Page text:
Sunday June 16, 2019

WHO Teams Working To Combat Ebola Outbreak in DRC

The WHO said it is deploying epidemiologists, clinicians and infection prevention and control experts to DRC.

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The 71st World Health Assembly was held last week in Geneva and was attended by delegations from all WHO member states.
WHO Flag, Wikimedia commons

Medical teams from the World Health Organization arrived in the Democratic Republic of Congo to combat a new Ebola virus outbreak, as government officials in the region put plans in place to contain the outbreak.

The World Health Organization announced Tuesday that DRC is suffering a new outbreak in its Bikoro area in Equateur Province and said it has released $1 million from its emergency fund to support response to the crisis. The announcement came after 17 people died of suspected cases recently and health officials confirmed that at least two of the dead were infected with Ebola.

Nigeria’s Health Minister Isaac Adewole said Wednesday that Nigeria is stepping up its screening of visitors from DRC and will consider sending health teams to Congo help manage the outbreak.

The Ebola virus can transfer from monkeys and bats to humans, among whom it can spread rapidly. In many cases, the hemorrhagic fever resulting from the Ebola infection is fatal.
Ebola Outbreak in DRC, VOA

The WHO said it is deploying epidemiologists, clinicians and infection prevention and control experts to DRC.

The last Ebola outbreak in DRC was in 2017 in Likati Health Zone, when 4 of 8 infected people died. This is the ninth Ebola outbreak since the virus was discovered in 1976 and named for a local river, the Ebola.

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None of the Ebola outbreaks in DRC were connected to the massive outbreak that took place recently in Guinea, Sierra Leone and Liberia. It lasted from 2014 to 2016 and killed more than 11,000 people. The WHO was criticized for its slow response to that outbreak.

The Ebola virus can transfer from monkeys and bats to humans, among whom it can spread rapidly. In many cases, the hemorrhagic fever resulting from the Ebola infection is fatal.

A new, experimental vaccine has been shown to be effective against the virus, although supplies are limited. (VOA)

Next Story

Uganda Confirms First Ebola Case Outside DRC Outbreak

The announcement puts new pressure on the World Health Organization to declare the Ebola outbreak

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FILE- An Ebola health worker is seen at a treatment center in Beni, Eastern Congo, April 16, 2019

A child in Uganda has tested positive for Ebola in the first cross-border case of the deadly virus since an outbreak started in neighboring Congo last year, Uganda’s health ministry said late Tuesday, in a blow to efforts by health workers who for months sought to prevent contamination across the heavily traveled frontier.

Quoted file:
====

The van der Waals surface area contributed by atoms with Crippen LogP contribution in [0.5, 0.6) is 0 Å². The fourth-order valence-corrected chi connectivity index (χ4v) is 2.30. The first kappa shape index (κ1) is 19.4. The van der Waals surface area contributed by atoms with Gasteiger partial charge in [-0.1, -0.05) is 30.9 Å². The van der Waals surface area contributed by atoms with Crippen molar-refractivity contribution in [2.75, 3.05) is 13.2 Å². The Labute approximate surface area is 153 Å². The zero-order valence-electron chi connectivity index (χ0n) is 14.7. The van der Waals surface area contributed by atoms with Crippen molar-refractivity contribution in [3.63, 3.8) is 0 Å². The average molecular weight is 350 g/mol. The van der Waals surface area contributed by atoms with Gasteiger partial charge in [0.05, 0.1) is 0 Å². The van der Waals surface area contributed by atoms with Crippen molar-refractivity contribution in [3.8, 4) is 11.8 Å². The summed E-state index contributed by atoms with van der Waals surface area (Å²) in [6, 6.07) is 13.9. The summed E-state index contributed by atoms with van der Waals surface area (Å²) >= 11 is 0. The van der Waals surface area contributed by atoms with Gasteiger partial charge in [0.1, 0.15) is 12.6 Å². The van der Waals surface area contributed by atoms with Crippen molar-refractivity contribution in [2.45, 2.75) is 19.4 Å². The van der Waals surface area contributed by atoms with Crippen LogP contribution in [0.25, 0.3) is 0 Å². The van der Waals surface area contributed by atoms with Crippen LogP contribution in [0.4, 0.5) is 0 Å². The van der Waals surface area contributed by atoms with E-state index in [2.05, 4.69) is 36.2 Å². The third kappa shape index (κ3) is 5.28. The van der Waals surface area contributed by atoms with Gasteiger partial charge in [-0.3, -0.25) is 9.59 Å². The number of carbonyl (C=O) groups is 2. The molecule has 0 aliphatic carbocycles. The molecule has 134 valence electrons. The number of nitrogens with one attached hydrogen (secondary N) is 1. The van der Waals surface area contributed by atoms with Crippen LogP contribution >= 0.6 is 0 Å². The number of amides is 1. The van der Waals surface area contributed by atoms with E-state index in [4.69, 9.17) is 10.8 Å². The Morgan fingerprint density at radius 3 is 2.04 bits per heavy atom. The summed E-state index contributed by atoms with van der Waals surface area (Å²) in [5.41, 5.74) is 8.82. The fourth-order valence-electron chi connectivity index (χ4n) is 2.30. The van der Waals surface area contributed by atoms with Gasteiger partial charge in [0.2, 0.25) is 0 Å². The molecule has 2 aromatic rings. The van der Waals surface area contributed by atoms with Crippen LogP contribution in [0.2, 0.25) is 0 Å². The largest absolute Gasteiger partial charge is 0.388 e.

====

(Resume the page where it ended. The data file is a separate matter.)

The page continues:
The 5-year-old Congolese boy has been isolated with family members at a hospital in a western district near the Congo border, Ugandan Health Minister Jane Aceng told reporters.

The announcement puts new pressure on the World Health Organization to declare the Ebola outbreak — the second-deadliest in history — a global health emergency. The outbreak is unfolding amid unprecedented challenges of rebel attacks and community resistance in a region that had never experienced Ebola before.

In April, a WHO expert committee decided that the outbreak, while of “deep concern,” was not yet a global health emergency. But international spread is one of the major criteria the United Nations agency considers before such a declaration.

Uganda, Ebola, DRC
FILE – A Congolese man holds a cross during the burial service of a Congolese woman who died of Ebola, at a cemetery in Butembo. VOA

Conflicting statements

It was not immediately clear when the boy entered Uganda. A WHO statement said he entered on Sunday with his family through the Bwera border post. He sought treatment at Kagando hospital and was transferred to Bwera Ebola treatment unit, WHO said.

Confirmation of Ebola was made Tuesday by the Uganda Virus Institute. “The ministry of health and WHO have dispatched a rapid response team to Kasese to identify other people who may be at risk,” WHO said.

Congo’s health ministry, however, in a separate statement said the boy, from Mabalako, arrived on Monday at Congo’s Kasindi border post. There, a dozen family members appeared to have symptoms and were transferred to an isolation center at the local hospital for observation.

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Six family members then broke away while being transferred to an Ebola treatment center in Beni and crossed into Uganda while Congolese border officials alerted their Ugandan colleagues, Congo’s health ministry said. Uganda officials found the family members at the Kagando hospital, where the boy’s Ebola case was confirmed.

Officials from the two countries will meet Wednesday about the possibility of sending the family back to Beni in Congo for treatment, the health ministry said.

It was not immediately clear how the family members were able to cross the border, where millions have travelers have been monitored for Ebola since the outbreak began.

Nearly 1,400 deaths

Uganda, Ebola, DRC
A child in Uganda has tested positive for Ebola in the first cross-border case. Pixabay

There have been more than 2,000 confirmed and probable cases of the Ebola virus in Congo since August, with nearly 1,400 deaths. The disease is spread mainly through contact with the bodily fluids of those infected.

For the first time, an experimental but effective Ebola vaccine is being widely used, with more than 130,000 doses distributed. Uganda has vaccinated nearly 4,700 health workers, WHO said.

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Uganda has had multiple outbreaks of Ebola and other hemorrhagic fevers since 2000. (VOA)